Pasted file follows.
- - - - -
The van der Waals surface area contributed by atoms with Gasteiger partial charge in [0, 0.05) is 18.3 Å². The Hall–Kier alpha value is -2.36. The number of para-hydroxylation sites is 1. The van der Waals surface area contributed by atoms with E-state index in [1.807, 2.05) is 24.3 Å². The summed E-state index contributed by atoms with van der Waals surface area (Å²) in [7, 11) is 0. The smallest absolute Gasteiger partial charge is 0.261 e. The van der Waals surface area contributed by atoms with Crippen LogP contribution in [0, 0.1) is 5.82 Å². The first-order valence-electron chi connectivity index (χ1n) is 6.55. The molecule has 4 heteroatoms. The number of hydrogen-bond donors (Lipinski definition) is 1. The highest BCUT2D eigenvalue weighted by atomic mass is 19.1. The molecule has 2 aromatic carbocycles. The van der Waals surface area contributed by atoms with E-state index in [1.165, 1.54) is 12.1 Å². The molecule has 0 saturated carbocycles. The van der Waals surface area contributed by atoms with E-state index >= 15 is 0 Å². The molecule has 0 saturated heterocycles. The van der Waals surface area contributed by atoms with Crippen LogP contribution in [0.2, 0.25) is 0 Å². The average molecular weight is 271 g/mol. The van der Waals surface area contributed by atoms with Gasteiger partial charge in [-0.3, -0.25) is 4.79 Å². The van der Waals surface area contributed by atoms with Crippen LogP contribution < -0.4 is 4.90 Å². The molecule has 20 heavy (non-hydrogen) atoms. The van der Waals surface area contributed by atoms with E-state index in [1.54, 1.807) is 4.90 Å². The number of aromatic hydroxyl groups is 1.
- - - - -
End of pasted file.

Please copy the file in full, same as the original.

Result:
The van der Waals surface area contributed by atoms with Gasteiger partial charge in [0, 0.05) is 18.3 Å². The Hall–Kier alpha value is -2.36. The number of para-hydroxylation sites is 1. The van der Waals surface area contributed by atoms with E-state index in [1.807, 2.05) is 24.3 Å². The summed E-state index contributed by atoms with van der Waals surface area (Å²) in [7, 11) is 0. The smallest absolute Gasteiger partial charge is 0.261 e. The van der Waals surface area contributed by atoms with Crippen LogP contribution in [0, 0.1) is 5.82 Å². The first-order valence-electron chi connectivity index (χ1n) is 6.55. The molecule has 4 heteroatoms. The number of hydrogen-bond donors (Lipinski definition) is 1. The highest BCUT2D eigenvalue weighted by atomic mass is 19.1. The molecule has 2 aromatic carbocycles. The van der Waals surface area contributed by atoms with E-state index in [1.165, 1.54) is 12.1 Å². The molecule has 0 saturated carbocycles. The van der Waals surface area contributed by atoms with E-state index >= 15 is 0 Å². The molecule has 0 saturated heterocycles. The van der Waals surface area contributed by atoms with Crippen LogP contribution in [0.2, 0.25) is 0 Å². The average molecular weight is 271 g/mol. The van der Waals surface area contributed by atoms with Gasteiger partial charge in [-0.3, -0.25) is 4.79 Å². The van der Waals surface area contributed by atoms with Crippen LogP contribution < -0.4 is 4.90 Å². The molecule has 20 heavy (non-hydrogen) atoms. The van der Waals surface area contributed by atoms with E-state index in [1.54, 1.807) is 4.90 Å². The number of aromatic hydroxyl groups is 1.